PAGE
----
South Africa's President Thabo Mbeki says citizens convicted of political crimes during the apartheid era may apply for presidential pardons. He indicated the program was to complete the work of a reconciliation commission that ended seven years ago. VOA's Scott Bobb reports from Johannesburg.
South African President Thabo Mbeki told a joint session of parliament the pardons were in the interest of national reconciliation, nation-building and enhancing national cohesion.
But he said they would not undermine the work of the Truth and Reconciliation Commission, known as the TRC, which investigated apartheid-era atrocities.
"For some time since the year 2000 the government has been seized of the challenge to bring to a close the vexing matter of those prisoners serving sentences for what might be considered to be politically motivated crimes of the kind that fell within the brief of the Amnesty Committee of the T.R.C.," said Mr. Mbeki.
Mr. Mbeki said individuals convicted of what they considered to be political offenses could apply for presidential pardons during a three month period beginning on January 15 of next year. He asked each political party to appoint a representative to provide recommendations on the pardon requests.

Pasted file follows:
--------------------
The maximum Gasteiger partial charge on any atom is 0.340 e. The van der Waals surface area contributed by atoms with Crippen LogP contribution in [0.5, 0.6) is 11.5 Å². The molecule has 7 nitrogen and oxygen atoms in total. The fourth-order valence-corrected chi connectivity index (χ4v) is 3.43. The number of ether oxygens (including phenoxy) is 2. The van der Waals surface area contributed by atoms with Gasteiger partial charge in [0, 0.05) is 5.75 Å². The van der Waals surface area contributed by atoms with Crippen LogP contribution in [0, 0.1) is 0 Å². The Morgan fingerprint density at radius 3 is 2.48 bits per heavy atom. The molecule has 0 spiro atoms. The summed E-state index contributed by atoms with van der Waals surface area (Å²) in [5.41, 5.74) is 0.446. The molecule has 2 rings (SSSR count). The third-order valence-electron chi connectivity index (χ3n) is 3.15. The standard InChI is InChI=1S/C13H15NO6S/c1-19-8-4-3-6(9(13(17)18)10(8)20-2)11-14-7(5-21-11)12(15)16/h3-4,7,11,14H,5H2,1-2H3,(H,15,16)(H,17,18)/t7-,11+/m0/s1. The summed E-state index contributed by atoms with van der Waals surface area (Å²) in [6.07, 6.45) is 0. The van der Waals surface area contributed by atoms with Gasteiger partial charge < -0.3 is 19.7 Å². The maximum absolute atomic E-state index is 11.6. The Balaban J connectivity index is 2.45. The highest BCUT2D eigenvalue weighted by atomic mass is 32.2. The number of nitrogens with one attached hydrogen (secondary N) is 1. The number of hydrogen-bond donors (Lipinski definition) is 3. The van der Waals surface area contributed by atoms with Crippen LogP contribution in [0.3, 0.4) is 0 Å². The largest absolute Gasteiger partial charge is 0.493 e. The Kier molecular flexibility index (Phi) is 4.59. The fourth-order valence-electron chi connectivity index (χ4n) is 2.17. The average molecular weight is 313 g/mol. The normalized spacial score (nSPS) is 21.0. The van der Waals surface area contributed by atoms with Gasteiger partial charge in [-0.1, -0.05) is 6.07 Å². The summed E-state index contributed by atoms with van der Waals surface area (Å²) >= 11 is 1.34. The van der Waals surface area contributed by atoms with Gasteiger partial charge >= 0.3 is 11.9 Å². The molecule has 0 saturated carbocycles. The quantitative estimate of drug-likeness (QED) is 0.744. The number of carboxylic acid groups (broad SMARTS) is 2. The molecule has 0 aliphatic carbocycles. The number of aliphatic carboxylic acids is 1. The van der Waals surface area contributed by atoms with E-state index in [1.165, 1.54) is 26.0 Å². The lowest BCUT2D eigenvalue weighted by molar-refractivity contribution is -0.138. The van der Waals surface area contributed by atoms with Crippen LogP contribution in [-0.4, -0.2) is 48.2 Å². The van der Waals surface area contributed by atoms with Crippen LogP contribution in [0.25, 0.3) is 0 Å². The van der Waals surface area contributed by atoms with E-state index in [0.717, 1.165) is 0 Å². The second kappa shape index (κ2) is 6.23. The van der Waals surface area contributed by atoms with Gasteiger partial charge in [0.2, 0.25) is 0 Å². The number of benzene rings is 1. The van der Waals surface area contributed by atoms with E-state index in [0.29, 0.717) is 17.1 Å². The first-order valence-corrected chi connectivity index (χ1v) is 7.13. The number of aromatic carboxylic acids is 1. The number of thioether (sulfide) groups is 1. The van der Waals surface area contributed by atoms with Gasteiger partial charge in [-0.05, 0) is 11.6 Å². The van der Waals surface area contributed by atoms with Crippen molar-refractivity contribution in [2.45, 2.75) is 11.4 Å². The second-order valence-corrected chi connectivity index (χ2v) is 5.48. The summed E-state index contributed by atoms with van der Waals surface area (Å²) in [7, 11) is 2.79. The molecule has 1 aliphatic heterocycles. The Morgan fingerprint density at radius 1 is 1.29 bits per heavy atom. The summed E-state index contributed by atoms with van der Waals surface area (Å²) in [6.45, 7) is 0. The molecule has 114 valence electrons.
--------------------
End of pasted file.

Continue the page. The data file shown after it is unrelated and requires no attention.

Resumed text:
The South African president said the purpose of the program was to deal with what he called the unfinished business of the Truth and Reconciliation Commission.
But he added that individuals who were refused amnesty by the T.R.C. would not be considered for a pardon. And pardon applications would also be rejected from people convicted of sexual crimes, domestic violence or drug offenses.
More than 7,999 people applied for amnesty under the Truth and Reconciliation Commission which heard often-emotional testimony from more than 22,000 victims.
Mr. Mbeki's pardon program covers offenses committed until June of 1999 whereas the Truth and Reconciliation Commission considered crimes committed only until 1994.
As a result, individuals involved in a wave of violence during the years immediately after apartheid, in particular in Kwa-Zulu Natal Province, are expected to benefit the most from the pardon program.
The opposition Inkatha Freedom Party, whose supporters frequently clashed with government supporters during the late 1990s, welcomed the announcement.
But the party's chief whip, Jacobus Van der Merwe criticized the delay in addressing the issue.
"We are delighted and we will obviously cooperate but we deplore the fact that it took seven years to devise this framework to consider political pardons for politically motivated crimes," he said.
The presidency has received more than 1,000 requests for pardons from individuals serving prison sentences for crimes during the apartheid era. Many more are expected before the program closes in mid-April of next year.